Productivity is a lot like making money. It is an almost exclusively mechanical process that doesn’t require creativity nor does it respond to innovation very well. It is for this reason the most productive organizations often have a fairly rigid set of principles that helps them protect their time and energy and helps them guarantee the work they do will produce results.
Other organizations find productivity to sometimes be a considerable challenge. There can be myriad reasons for this, but some common ones seem to show up again and again.
Disruption and interruption are anti-productive, virtually without exception. Humans by and large don’t change frame very well or very easily. It takes a human being time to acclimate to new requirements, new tools, and new circumstances. This is why interrupting someone and making them return to their work later or disrupting someone and making them start a brand new project without finishing the first both reduce productivity.
Protecting your ability to get things done means minimizing interruptions and disruptions.
Everything on Earth operates according to a fairly specific schedule. The diurnal rhythms of the planet’s rotation drive everything from seasons to weather patterns to sleep. It is for this reason humans respond very well to set schedules. Planning your time and returning to the same tasks at regular intervals will make those tasks easier and more difficult to interrupt or disrupt.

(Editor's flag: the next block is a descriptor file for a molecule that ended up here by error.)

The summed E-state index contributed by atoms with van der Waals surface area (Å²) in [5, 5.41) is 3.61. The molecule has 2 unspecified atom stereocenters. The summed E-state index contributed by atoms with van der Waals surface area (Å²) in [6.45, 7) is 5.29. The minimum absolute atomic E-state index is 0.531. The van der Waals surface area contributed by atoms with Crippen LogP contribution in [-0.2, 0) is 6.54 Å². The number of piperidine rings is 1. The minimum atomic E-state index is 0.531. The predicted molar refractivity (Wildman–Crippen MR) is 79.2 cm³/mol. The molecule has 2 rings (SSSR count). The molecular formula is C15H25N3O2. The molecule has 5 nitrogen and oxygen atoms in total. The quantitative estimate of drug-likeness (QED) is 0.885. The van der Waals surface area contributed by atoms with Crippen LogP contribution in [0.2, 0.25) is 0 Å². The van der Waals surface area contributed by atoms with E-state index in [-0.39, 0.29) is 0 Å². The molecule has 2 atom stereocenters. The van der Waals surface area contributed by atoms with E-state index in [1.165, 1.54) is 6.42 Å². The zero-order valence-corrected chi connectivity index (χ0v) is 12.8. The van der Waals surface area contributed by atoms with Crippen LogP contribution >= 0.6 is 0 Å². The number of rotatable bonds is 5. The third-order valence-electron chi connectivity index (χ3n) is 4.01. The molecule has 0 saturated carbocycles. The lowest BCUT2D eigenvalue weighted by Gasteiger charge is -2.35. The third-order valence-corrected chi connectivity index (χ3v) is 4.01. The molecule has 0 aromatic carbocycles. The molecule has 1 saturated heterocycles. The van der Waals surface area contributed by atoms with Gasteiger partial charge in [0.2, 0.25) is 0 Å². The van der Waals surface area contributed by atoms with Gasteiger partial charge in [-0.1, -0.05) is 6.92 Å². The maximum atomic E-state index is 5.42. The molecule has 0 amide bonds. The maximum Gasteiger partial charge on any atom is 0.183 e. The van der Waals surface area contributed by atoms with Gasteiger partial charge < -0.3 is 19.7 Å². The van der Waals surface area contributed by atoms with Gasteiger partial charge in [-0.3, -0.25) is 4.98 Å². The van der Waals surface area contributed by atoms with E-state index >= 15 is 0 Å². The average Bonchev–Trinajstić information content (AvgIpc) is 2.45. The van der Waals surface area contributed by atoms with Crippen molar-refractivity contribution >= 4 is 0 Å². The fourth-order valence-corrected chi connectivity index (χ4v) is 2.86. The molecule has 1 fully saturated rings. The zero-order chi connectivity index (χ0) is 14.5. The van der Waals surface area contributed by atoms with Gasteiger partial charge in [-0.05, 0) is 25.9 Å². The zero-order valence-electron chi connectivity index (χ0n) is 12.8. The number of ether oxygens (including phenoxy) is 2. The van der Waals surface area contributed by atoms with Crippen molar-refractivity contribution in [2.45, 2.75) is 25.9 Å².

To protect your productivity, you must protect your time, and that means establishing and managing a regular schedule.
No company can be expected to succeed if its equipment fails. A chemical company, for example, might find their chemical mixing processes might fail and create an unsafe environment without proper heating and cooling equipment, like a powerblanket or a process cooler.
The sudden loss of tools or equipment can produce both interruptions and disruptions to a company’s work. If this happens too often, not only can it make a project harder to complete, it can also reduce the quality of finished work. Therefore, maintenance of equipment and tools must be a top priority for any business.
Highly intelligent people often overestimate their ability. For this reason, they often take on an exorbitant number of projects, believing their intellect will overcome the challenges posed by trying to maintain so many different enterprises at the same time.
These same people become both confused and frustrated when it turns out they aren’t quite as capable as they thought. They end up working harder instead of smarter in an attempt to now rescue multiple projects instead of calmly shepherding one project to completion. After a time, they burn out and fail to deliver anything.
Productivity is enhanced by focus on a single goal instead of spreading talent too thin. Any business that recognizes this basic principle has a much higher chance of success.
Getting things done isn’t just a matter of brute force. Often a single hour of smart, properly focused work can make up for many hours of stressful, frantic effort. Productivity depends on the latter.